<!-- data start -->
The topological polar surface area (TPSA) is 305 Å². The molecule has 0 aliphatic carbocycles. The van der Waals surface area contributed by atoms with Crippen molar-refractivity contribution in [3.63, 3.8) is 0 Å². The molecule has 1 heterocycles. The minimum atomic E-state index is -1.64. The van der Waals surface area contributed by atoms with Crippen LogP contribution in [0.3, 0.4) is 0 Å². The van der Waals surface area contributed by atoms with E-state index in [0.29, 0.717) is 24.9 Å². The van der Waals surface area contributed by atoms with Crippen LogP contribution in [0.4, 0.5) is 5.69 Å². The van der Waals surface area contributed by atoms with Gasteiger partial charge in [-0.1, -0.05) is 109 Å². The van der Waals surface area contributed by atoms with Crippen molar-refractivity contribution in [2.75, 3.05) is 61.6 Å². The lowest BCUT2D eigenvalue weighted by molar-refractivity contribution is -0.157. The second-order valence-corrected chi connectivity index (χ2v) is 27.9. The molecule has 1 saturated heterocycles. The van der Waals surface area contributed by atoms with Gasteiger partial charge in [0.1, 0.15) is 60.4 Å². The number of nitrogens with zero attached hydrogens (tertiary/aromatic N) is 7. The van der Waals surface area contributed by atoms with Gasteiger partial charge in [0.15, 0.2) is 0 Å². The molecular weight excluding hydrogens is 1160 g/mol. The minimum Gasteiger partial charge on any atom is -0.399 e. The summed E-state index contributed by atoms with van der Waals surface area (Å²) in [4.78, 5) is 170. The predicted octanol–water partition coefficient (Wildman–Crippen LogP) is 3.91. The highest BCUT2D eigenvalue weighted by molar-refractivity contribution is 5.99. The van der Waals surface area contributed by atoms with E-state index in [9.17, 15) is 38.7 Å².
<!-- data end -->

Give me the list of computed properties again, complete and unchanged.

The topological polar surface area (TPSA) is 305 Å². The molecule has 0 aliphatic carbocycles. The van der Waals surface area contributed by atoms with Crippen molar-refractivity contribution in [3.63, 3.8) is 0 Å². The molecule has 1 heterocycles. The minimum atomic E-state index is -1.64. The van der Waals surface area contributed by atoms with Crippen LogP contribution in [0.3, 0.4) is 0 Å². The van der Waals surface area contributed by atoms with E-state index in [0.29, 0.717) is 24.9 Å². The van der Waals surface area contributed by atoms with Crippen LogP contribution in [0.4, 0.5) is 5.69 Å². The van der Waals surface area contributed by atoms with Gasteiger partial charge in [-0.1, -0.05) is 109 Å². The van der Waals surface area contributed by atoms with Crippen molar-refractivity contribution in [2.75, 3.05) is 61.6 Å². The lowest BCUT2D eigenvalue weighted by molar-refractivity contribution is -0.157. The second-order valence-corrected chi connectivity index (χ2v) is 27.9. The molecule has 1 saturated heterocycles. The van der Waals surface area contributed by atoms with Gasteiger partial charge in [0.1, 0.15) is 60.4 Å². The number of nitrogens with zero attached hydrogens (tertiary/aromatic N) is 7. The van der Waals surface area contributed by atoms with Gasteiger partial charge in [0.15, 0.2) is 0 Å². The molecular weight excluding hydrogens is 1160 g/mol. The minimum Gasteiger partial charge on any atom is -0.399 e. The summed E-state index contributed by atoms with van der Waals surface area (Å²) in [4.78, 5) is 170. The predicted octanol–water partition coefficient (Wildman–Crippen LogP) is 3.91. The highest BCUT2D eigenvalue weighted by molar-refractivity contribution is 5.99. The van der Waals surface area contributed by atoms with E-state index in [9.17, 15) is 38.7 Å².